Category Archives: Mechanical Eng

Out of Our Element: Louisville Baja’s experience in Quebec

Winter 2014 in Louisville has been pretty rough compared to recent years; sub-zero temperatures, several inches of snow, and plenty of snow days and delayed schedule days on campus.  While in Canada, we accumulated more snow in 24 hours (the 72nd consecutive day of snowfall in Quebec) than we had in Louisville this winter!  Walking track to track on dynamic day usually meant sinking into waist deep snow at least once or twice and the tracks were not marked with cones but were just carved out of the snow that had accumulated over the past 72 days.  Travelling from Montreal to Quebec City was interesting as we were the only team to attend that did not own a set of snow tires for their truck.  We were clearly “Out of Our Element.”


Endowed Chair Position

We are looking for an outstanding scholar to fill the position of the Mechanical Engineering Endowed Chair.

As a prominent position of leadership, this Endowed Chair is expected to be an outstanding scholar, who significantly contributes to the University’s national and international research profile

The Department of Mechanical Engineering is pleased to announce that it has begun a search for a new Endowed Chair Professor.  The department is seeking an energetic and recognized leader with expertise in manufacturing related areas, including but not limited to novel materials, materials processing, micro- and nano-manufacturing, design, process control and additive manufacturing.  As a prominent position of leadership within the Speed School, this endowed chair is expected to be an outstanding scholar who will contribute significantly to the tripartite mission of teaching, research, and service.  All the while, s/he will contribute to the University’s national and international reputation.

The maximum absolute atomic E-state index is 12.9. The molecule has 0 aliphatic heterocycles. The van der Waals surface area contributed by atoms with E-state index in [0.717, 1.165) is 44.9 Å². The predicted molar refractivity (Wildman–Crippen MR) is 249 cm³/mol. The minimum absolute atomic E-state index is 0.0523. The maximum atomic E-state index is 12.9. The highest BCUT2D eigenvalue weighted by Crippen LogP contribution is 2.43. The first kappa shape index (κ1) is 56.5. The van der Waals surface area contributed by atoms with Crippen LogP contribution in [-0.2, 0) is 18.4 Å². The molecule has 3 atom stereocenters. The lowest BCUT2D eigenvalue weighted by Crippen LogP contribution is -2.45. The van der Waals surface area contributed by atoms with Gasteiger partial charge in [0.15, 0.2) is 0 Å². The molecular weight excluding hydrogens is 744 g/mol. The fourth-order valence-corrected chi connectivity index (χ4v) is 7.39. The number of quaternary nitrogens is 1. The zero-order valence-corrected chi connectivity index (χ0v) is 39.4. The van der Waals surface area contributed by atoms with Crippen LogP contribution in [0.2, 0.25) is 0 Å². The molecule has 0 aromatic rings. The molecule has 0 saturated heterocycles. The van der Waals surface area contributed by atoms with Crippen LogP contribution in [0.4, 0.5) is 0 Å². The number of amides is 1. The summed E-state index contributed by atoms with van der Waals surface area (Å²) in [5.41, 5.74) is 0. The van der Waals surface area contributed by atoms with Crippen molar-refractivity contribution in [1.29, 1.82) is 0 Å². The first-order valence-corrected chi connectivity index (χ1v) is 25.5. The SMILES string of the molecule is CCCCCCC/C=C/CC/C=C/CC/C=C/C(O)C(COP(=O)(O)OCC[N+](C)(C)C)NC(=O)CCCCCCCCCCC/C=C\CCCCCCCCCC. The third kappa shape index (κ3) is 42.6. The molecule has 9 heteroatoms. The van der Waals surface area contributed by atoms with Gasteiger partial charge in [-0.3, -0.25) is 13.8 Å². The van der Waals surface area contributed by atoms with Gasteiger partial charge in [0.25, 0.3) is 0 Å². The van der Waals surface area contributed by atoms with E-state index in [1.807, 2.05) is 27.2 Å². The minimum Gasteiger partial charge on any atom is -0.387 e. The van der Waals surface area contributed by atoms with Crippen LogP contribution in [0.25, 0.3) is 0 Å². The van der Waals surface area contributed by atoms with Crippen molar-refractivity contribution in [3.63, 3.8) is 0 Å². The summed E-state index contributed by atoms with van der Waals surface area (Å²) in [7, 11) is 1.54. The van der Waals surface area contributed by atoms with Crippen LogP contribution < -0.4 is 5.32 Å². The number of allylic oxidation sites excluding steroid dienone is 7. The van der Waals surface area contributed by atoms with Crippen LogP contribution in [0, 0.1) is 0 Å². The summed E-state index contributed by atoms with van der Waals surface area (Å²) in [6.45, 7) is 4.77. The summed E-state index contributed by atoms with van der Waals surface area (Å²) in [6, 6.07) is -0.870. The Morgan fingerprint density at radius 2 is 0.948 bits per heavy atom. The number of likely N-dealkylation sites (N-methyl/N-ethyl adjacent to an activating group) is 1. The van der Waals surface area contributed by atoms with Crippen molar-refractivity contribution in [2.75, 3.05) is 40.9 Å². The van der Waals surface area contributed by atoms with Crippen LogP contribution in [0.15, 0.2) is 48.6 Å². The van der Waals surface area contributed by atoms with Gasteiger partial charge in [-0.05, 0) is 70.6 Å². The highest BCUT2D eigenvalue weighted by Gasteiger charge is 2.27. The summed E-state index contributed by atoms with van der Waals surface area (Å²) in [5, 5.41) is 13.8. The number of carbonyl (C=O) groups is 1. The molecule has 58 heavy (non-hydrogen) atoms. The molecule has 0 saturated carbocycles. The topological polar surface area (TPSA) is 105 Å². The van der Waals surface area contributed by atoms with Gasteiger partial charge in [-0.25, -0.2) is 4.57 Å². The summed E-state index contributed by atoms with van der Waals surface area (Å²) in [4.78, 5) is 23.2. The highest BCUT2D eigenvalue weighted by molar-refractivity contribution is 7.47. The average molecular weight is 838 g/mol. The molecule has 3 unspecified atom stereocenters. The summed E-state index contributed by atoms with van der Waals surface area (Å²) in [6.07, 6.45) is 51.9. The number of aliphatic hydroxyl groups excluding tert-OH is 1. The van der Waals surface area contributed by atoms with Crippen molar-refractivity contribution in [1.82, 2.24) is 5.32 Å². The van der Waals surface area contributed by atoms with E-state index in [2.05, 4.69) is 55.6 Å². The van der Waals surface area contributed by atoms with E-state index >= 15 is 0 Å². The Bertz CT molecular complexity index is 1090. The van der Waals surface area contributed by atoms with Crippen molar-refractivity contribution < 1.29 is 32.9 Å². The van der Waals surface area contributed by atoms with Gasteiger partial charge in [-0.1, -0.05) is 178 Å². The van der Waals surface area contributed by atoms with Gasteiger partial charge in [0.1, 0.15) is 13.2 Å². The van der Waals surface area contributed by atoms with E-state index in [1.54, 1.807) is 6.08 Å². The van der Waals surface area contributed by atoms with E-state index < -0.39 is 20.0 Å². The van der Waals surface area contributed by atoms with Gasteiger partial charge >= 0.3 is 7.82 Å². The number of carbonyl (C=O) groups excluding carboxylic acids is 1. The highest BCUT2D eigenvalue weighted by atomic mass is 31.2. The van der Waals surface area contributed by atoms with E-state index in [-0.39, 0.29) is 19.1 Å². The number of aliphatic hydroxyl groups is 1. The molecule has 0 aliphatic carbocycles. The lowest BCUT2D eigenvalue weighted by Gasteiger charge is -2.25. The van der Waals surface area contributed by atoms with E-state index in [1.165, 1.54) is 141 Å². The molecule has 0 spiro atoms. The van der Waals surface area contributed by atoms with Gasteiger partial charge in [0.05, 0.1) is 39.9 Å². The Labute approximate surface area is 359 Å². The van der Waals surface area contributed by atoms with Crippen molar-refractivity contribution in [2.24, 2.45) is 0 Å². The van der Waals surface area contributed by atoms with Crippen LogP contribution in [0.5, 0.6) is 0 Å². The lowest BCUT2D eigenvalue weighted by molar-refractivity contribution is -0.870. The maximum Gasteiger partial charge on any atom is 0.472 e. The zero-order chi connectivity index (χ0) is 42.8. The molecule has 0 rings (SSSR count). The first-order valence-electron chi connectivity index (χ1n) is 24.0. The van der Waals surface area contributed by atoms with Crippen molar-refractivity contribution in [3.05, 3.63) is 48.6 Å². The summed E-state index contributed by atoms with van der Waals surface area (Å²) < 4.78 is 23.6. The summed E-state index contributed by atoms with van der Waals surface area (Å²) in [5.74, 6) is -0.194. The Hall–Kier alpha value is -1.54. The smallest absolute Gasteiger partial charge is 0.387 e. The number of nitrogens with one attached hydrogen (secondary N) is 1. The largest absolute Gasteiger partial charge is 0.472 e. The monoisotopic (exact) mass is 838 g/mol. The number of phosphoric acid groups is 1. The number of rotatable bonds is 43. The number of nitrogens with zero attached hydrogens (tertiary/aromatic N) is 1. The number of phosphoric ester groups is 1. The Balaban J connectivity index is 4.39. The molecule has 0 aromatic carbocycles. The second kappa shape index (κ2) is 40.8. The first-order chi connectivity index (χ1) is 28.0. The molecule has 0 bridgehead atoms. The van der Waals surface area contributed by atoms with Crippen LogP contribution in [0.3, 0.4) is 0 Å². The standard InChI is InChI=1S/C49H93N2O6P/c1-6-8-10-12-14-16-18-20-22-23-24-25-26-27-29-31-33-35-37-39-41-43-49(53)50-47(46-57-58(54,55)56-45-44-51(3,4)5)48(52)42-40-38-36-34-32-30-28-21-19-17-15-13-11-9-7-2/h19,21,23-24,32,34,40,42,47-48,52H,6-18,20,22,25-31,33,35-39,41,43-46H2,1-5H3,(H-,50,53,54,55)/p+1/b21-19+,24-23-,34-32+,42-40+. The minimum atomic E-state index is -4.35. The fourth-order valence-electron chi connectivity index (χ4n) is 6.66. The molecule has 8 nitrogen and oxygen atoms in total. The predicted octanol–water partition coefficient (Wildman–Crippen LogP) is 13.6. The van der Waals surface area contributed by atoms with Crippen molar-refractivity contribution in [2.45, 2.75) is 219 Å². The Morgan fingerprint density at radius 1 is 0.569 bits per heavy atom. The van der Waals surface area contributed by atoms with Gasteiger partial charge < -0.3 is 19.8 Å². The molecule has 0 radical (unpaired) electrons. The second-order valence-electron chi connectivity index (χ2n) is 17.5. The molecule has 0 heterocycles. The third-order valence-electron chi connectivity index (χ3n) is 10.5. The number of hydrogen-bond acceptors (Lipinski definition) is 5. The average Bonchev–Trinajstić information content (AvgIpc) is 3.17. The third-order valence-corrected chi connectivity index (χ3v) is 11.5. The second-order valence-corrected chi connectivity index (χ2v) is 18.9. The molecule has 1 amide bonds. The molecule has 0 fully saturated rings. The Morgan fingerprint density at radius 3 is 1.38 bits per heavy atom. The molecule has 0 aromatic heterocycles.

This endowed search has already begun and will continue throughout next semester.  And the hope is that the position will be filled by the start of the fall semester, 2014.  For details on the position, please visit

Lost in the Woods

Each baja car built at UofL is given a name based upon the personality that car develops during the season.  The 2009 car was named the Chariot of Darkness for being the teams first all black paint schemed car.  2010, The Troop, for its black and white Stormtrooper appearance.  In 2011 the car was named Leroy based on a World of Warcraft youtube video because like Leroy Jenkins in the video, Leroy has a tendency to do whatever it wants at times.  In 2012, car built Junior; a car that is nearly identical to Leroy with only minor changes to fix mistakes made on Leroy.

Early in the season the team decided that the 2013 car was going to be the team’s first girl because of the curves and hips given to the car’s shape with the new carbon fiber body.  So that was part one of the process for naming the car.  At the first and second competitions, the car had a tendency of getting “lost” on the endurance track.  The car would break down and because the team had no way of seeing or communicating with the driver, they would have no idea where the car was until it appeared in the pits being towed by an ATV; thus, it got “lost.”  The car was then aptly named Carmen after the computer game character from the 80’s and 90’s Carmen Sandiego.

This recurring theme of getting lost in the woods not only inspired the name for Carmen but, also became an appropriate title to our 2013 season video.  And so without further ado, the 2013 University of Louisville Baja team presents Lost in the Woods.

Engineers and Scientists

By: John S. Usher, Associate Dean